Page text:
Co-workers play a huge role in the employee experience. An increasing number of organizations include peers in the hiring process so candidates can meet some of their co-workers. Companies are adopting new hire buddy programs as part of the welcoming and socialization process during onboarding. Multi-rater reviews (sometimes called 360-degree feedback) ask for feedback from peers as part of the process. 

Another aspect of the employee experience that we don’t talk about much is peer to peer learning. Peer based learning can take place in both a formal or informal organizational setting. What’s great about peer to peer learning is that both the sender and the receiver can find the experience valuable.

I recently sat down with a friend and colleague of mine, Kathy Shurte, CPLP, CPM, district organizational development manager for the Florida Department of Transportation, to talk about peer to peer learning programs and the value they bring to employees and organizations. I’m thrilled that Kathy agreed to share her expertise with us.

Kathy, I’d like to think that everyone understands the value of peer-based learning, but as an in-house learning and development (L&D) professional, what’s your take?

[Shurte] As an L&D professional, my take on peer-based learning is that, while it is not a new idea, it certainly is an idea whose time has come! I know I provide a valuable service to my organization, and historically that value has been through training opportunities I’ve created, facilitated, provided, or recommended. That has all been good, and there is still a definite need for structured learning events.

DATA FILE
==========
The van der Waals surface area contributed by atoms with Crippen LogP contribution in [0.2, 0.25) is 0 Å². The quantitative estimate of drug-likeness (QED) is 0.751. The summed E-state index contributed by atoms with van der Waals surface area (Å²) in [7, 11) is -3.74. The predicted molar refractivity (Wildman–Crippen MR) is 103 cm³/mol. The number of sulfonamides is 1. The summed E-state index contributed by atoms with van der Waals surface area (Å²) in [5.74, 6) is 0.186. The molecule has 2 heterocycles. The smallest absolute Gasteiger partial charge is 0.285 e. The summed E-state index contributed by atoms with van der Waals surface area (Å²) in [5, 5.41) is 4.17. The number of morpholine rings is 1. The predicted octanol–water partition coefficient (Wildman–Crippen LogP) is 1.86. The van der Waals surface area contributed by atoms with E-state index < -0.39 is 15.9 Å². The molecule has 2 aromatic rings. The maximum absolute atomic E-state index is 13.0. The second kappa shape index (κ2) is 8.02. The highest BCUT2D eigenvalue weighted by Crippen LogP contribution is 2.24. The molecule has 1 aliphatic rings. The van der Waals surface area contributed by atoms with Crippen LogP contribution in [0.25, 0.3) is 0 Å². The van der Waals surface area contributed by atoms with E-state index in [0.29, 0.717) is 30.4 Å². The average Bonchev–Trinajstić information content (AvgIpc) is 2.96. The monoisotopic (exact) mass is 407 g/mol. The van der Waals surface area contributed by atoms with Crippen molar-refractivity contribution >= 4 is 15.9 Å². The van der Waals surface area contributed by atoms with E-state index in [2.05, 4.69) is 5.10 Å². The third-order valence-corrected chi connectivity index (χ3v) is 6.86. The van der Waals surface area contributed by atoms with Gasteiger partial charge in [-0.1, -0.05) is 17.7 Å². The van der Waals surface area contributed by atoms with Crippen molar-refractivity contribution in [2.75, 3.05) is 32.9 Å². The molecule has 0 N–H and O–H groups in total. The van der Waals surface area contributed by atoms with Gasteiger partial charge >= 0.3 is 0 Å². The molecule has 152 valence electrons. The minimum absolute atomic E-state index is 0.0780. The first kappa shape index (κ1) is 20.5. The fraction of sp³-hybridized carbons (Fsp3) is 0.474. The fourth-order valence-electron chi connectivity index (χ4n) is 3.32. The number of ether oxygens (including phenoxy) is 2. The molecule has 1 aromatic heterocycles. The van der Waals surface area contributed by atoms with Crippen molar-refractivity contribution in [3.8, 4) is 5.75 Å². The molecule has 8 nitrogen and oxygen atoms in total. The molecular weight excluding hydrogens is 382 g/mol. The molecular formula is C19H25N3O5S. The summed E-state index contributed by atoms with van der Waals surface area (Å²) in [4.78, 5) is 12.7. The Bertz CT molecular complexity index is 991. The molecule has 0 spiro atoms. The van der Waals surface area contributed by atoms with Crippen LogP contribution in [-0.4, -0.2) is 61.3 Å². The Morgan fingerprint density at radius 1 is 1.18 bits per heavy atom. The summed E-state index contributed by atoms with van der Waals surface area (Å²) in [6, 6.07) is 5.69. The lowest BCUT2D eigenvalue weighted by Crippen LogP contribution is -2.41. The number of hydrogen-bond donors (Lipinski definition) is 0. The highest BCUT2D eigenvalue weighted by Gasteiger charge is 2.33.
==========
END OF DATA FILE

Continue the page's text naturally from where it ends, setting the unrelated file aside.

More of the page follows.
But when I think back over my own life, there is no denying some of my most important lessons happened with a friend by my side, patiently showing me how to balance on ice skates or how to roast a chicken. Sometimes there was more laughter than patience, but a friend in need was still a friend. In the workplace, there was always someone who knew the job better than I did and was willing to let me learn from his or her mistakes. Getting me up to speed quickly was a win-win situation!

Fast-forward several decades and we live in a different time. The world has shrunk, we communicate differently, and the resources that are available to us are simply mind-blowing. ‘Change’ has become my new definition for life. How does one take it all in and learn to make sense of it? Peer to peer learning. No one has a training staff large enough to allow them to create a structured learning opportunity for every new app, idea, or thing that appears on the horizon with each day’s rising sun. But there is always someone, somewhere, who can grasp it and pass it on.

Now our role as an L&D professional must expand to embrace the fact that our ‘training team’ is everyone. We’ll have to look for trends, figure out how to ensure the information shared is accurate (or something that we want to be shared), understand how to quantify it, and know when to pick it up and add some structure to it. Peer-based learning is not going to go away; we need to embrace it and support it.

In your experience, what types of peer to peer learning programs can organizations implement with very few resources?